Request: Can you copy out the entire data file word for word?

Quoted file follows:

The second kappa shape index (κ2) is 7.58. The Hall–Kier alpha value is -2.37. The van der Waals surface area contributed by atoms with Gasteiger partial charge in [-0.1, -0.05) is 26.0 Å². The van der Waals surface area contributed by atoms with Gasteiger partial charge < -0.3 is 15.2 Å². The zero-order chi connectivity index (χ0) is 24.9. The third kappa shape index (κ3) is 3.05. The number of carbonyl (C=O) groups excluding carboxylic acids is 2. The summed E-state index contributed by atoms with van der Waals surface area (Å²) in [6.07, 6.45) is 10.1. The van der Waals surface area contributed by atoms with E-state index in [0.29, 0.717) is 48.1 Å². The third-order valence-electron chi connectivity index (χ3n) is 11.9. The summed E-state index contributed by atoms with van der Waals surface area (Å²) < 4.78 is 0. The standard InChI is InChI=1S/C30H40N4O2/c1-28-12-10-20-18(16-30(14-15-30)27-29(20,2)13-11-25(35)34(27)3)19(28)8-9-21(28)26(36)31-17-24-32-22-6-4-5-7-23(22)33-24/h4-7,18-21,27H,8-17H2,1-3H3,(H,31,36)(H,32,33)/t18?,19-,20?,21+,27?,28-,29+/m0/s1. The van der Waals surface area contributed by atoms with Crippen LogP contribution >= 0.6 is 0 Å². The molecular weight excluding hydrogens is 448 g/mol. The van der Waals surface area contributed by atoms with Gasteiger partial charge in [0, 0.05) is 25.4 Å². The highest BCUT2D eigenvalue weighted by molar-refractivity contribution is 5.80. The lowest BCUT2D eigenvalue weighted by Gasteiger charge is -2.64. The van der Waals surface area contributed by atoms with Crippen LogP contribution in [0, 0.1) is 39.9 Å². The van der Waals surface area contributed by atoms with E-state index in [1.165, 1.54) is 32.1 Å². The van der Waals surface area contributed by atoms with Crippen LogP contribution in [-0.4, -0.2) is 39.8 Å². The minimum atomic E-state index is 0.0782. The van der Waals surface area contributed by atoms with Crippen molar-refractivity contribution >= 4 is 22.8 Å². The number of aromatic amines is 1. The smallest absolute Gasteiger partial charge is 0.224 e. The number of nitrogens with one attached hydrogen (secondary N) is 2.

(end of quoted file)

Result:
The second kappa shape index (κ2) is 7.58. The Hall–Kier alpha value is -2.37. The van der Waals surface area contributed by atoms with Gasteiger partial charge in [-0.1, -0.05) is 26.0 Å². The van der Waals surface area contributed by atoms with Gasteiger partial charge < -0.3 is 15.2 Å². The zero-order chi connectivity index (χ0) is 24.9. The third kappa shape index (κ3) is 3.05. The number of carbonyl (C=O) groups excluding carboxylic acids is 2. The summed E-state index contributed by atoms with van der Waals surface area (Å²) in [6.07, 6.45) is 10.1. The van der Waals surface area contributed by atoms with E-state index in [0.29, 0.717) is 48.1 Å². The third-order valence-electron chi connectivity index (χ3n) is 11.9. The summed E-state index contributed by atoms with van der Waals surface area (Å²) < 4.78 is 0. The standard InChI is InChI=1S/C30H40N4O2/c1-28-12-10-20-18(16-30(14-15-30)27-29(20,2)13-11-25(35)34(27)3)19(28)8-9-21(28)26(36)31-17-24-32-22-6-4-5-7-23(22)33-24/h4-7,18-21,27H,8-17H2,1-3H3,(H,31,36)(H,32,33)/t18?,19-,20?,21+,27?,28-,29+/m0/s1. The van der Waals surface area contributed by atoms with Crippen LogP contribution >= 0.6 is 0 Å². The molecular weight excluding hydrogens is 448 g/mol. The van der Waals surface area contributed by atoms with Gasteiger partial charge in [0, 0.05) is 25.4 Å². The highest BCUT2D eigenvalue weighted by molar-refractivity contribution is 5.80. The lowest BCUT2D eigenvalue weighted by Gasteiger charge is -2.64. The van der Waals surface area contributed by atoms with Crippen LogP contribution in [0, 0.1) is 39.9 Å². The van der Waals surface area contributed by atoms with E-state index in [1.165, 1.54) is 32.1 Å². The van der Waals surface area contributed by atoms with Crippen LogP contribution in [-0.4, -0.2) is 39.8 Å². The minimum atomic E-state index is 0.0782. The van der Waals surface area contributed by atoms with Crippen molar-refractivity contribution >= 4 is 22.8 Å². The number of aromatic amines is 1. The smallest absolute Gasteiger partial charge is 0.224 e. The number of nitrogens with one attached hydrogen (secondary N) is 2.